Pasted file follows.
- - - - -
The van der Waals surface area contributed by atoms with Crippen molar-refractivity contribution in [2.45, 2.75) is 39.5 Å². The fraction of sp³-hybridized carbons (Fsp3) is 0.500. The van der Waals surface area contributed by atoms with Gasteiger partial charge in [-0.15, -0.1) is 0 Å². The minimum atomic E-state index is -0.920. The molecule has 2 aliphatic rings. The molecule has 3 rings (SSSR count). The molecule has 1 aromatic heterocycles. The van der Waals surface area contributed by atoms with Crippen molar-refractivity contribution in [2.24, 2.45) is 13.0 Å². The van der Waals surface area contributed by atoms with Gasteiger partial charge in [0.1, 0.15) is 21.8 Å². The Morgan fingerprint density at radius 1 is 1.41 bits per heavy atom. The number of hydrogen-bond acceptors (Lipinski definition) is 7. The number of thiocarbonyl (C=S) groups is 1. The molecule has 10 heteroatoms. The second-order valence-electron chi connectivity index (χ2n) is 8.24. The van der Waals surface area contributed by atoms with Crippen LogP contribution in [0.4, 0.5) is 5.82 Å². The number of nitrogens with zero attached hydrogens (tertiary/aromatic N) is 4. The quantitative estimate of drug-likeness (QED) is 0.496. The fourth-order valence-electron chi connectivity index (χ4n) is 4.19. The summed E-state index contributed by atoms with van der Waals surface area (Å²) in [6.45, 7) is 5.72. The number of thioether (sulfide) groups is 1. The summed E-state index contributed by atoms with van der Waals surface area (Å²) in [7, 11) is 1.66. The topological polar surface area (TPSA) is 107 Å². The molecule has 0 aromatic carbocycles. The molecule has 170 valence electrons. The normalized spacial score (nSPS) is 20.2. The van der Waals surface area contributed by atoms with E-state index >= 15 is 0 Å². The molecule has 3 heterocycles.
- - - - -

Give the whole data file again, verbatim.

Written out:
The van der Waals surface area contributed by atoms with Crippen molar-refractivity contribution in [2.45, 2.75) is 39.5 Å². The fraction of sp³-hybridized carbons (Fsp3) is 0.500. The van der Waals surface area contributed by atoms with Gasteiger partial charge in [-0.15, -0.1) is 0 Å². The minimum atomic E-state index is -0.920. The molecule has 2 aliphatic rings. The molecule has 3 rings (SSSR count). The molecule has 1 aromatic heterocycles. The van der Waals surface area contributed by atoms with Crippen molar-refractivity contribution in [2.24, 2.45) is 13.0 Å². The van der Waals surface area contributed by atoms with Gasteiger partial charge in [0.1, 0.15) is 21.8 Å². The Morgan fingerprint density at radius 1 is 1.41 bits per heavy atom. The number of hydrogen-bond acceptors (Lipinski definition) is 7. The number of thiocarbonyl (C=S) groups is 1. The molecule has 10 heteroatoms. The second-order valence-electron chi connectivity index (χ2n) is 8.24. The van der Waals surface area contributed by atoms with Crippen LogP contribution in [0.4, 0.5) is 5.82 Å². The number of nitrogens with zero attached hydrogens (tertiary/aromatic N) is 4. The quantitative estimate of drug-likeness (QED) is 0.496. The fourth-order valence-electron chi connectivity index (χ4n) is 4.19. The summed E-state index contributed by atoms with van der Waals surface area (Å²) in [6.45, 7) is 5.72. The number of thioether (sulfide) groups is 1. The summed E-state index contributed by atoms with van der Waals surface area (Å²) in [7, 11) is 1.66. The topological polar surface area (TPSA) is 107 Å². The molecule has 0 aromatic carbocycles. The molecule has 170 valence electrons. The normalized spacial score (nSPS) is 20.2. The van der Waals surface area contributed by atoms with E-state index >= 15 is 0 Å². The molecule has 3 heterocycles.